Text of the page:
New Report Warns Towns About Red Light Camera Companies
A new report by the New Jersey Public Interest Research Group finds red light camera companies that are hired by different municipalities may include clauses in their contracts to penalize towns that don’t issue a certain number of red light tickets.
NJ PIRG Advocate Jen Kim says the report, titled Caution: Red Light Cameras Ahead; The Risks of Privatizing Traffic Law Enforcement and How to Protect the Public, recommends that “if red light and speed cameras are going to be used in New Jersey, there need to be strong ground rules to protect taxpayers and drivers.”
She says if cities are going to hire a private industry red light camera company “the contract should never provide an incentive, based on the number of tickets – we think better contracts are more flat-fee for service contracts…cities should only really consider these camera systems as a way to increase safety, and never as a way to increase revenue.”
Kim adds “alternative means of preventing injuries and accidents should be considered and implemented before we get to red light cameras – like increasing the length of yellow lights at intersections by one second….we’re lucky that New Jersey hasn’t seen the same level of controversy over red light cameras as states like California, Arizona and Texas has. We want to make sure New Jersey is learning from the problems that have happened elsewhere so they don’t happen here.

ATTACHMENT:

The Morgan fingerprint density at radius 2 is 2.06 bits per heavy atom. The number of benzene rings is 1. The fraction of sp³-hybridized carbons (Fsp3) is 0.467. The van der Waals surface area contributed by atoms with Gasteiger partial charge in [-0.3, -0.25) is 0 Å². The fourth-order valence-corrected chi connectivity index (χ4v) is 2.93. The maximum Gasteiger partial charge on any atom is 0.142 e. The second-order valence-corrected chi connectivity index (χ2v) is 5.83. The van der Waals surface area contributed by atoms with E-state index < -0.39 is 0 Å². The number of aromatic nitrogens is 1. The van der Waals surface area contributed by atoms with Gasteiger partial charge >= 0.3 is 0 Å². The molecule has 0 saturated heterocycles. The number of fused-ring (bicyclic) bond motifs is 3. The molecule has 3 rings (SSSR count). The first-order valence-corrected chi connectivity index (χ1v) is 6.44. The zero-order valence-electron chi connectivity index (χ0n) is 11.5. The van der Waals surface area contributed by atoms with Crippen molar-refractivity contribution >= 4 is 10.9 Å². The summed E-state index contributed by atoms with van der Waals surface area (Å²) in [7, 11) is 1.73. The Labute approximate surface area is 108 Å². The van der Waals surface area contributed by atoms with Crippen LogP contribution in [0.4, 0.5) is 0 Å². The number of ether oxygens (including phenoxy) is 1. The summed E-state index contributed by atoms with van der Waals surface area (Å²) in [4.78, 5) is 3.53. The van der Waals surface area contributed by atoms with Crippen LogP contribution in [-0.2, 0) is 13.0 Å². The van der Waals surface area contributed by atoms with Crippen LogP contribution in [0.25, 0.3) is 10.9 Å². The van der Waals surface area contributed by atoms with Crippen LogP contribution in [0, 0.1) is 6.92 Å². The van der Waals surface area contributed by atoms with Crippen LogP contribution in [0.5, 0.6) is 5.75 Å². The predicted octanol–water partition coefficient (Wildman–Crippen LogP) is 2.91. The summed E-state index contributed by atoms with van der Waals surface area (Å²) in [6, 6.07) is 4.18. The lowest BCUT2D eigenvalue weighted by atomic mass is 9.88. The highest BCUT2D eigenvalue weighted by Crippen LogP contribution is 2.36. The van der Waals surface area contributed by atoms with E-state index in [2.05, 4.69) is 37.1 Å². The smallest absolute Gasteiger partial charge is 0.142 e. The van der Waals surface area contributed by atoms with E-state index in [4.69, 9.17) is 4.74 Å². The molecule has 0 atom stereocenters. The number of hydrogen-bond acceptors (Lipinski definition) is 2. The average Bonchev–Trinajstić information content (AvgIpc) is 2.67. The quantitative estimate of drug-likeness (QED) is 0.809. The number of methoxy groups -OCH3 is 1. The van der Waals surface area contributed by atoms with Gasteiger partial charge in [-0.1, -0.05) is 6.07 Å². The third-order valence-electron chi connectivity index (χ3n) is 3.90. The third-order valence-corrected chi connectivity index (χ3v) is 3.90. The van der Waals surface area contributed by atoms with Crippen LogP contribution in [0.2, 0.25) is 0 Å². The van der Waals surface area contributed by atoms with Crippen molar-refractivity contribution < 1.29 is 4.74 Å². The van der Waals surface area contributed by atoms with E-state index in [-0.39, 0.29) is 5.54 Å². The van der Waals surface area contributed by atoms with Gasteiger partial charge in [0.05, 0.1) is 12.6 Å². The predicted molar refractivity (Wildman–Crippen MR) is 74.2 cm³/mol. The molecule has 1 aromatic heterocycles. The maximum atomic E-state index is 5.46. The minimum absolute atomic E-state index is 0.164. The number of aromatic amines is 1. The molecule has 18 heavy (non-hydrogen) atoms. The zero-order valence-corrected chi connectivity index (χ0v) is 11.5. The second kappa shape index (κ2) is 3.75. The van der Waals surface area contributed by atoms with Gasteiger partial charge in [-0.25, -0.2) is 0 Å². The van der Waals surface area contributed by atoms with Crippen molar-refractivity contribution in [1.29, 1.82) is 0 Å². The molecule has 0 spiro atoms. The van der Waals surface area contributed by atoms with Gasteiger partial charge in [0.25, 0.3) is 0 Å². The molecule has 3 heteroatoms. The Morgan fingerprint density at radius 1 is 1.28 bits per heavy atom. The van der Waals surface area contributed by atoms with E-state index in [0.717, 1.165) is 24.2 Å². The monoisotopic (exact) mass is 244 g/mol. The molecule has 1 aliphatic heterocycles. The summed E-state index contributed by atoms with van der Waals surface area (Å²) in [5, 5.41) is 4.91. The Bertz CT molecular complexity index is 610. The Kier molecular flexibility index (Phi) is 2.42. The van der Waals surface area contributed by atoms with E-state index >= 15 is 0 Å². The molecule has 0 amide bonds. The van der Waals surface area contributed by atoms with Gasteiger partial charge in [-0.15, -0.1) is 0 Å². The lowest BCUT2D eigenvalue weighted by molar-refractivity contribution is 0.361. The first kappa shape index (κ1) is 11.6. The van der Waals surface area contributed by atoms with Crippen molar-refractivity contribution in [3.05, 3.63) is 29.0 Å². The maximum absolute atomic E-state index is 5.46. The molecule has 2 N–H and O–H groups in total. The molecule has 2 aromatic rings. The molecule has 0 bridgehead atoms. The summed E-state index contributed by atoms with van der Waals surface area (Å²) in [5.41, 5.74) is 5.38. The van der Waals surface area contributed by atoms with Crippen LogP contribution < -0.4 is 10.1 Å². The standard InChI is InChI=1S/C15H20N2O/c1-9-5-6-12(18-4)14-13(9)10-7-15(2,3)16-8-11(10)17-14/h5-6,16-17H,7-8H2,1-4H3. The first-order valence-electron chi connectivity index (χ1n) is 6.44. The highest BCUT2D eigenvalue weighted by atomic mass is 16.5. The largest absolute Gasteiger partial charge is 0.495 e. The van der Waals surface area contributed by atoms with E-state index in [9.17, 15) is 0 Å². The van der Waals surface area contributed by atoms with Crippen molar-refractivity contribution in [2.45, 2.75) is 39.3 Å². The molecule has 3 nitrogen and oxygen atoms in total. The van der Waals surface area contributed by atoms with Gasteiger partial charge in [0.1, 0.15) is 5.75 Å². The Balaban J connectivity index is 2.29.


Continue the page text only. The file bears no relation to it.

Tom Herrmann, the Director of Public Relations for Redflex – one of the red light camera companies operating in the Garden state, says “safety is the first goal – we have no control over the enforcement and over whether a ticket is issued in a particular case.”
When asked specifically about the PIRG report that finds incentive clauses are built into some contracts – that call for a certain number of tickets to be issued – he replied “what any particular contract might say, I couldn’t go into that.”
Herrmann stressed that “when it comes down to the number of tickets that are issued at a particular location, we have no control over – A – the choice of that location, or – B -whether a specific incident is determined to be a violation and a ticket is issued…photo enforcement programs have been found to be entirely Constitutional by 5 different U.S. circuit courts of appeals…these are legal programs, they’re effective programs…and in the 14 largest cities where red light cameras have been used, 159 lives were saved over a 5 year period – violations went down by 24 percent and they also determined that if cameras had been used in every American city with 200 thousand or more people, another 800 lives would have been saved.”
You can read the NJ PIRG report online.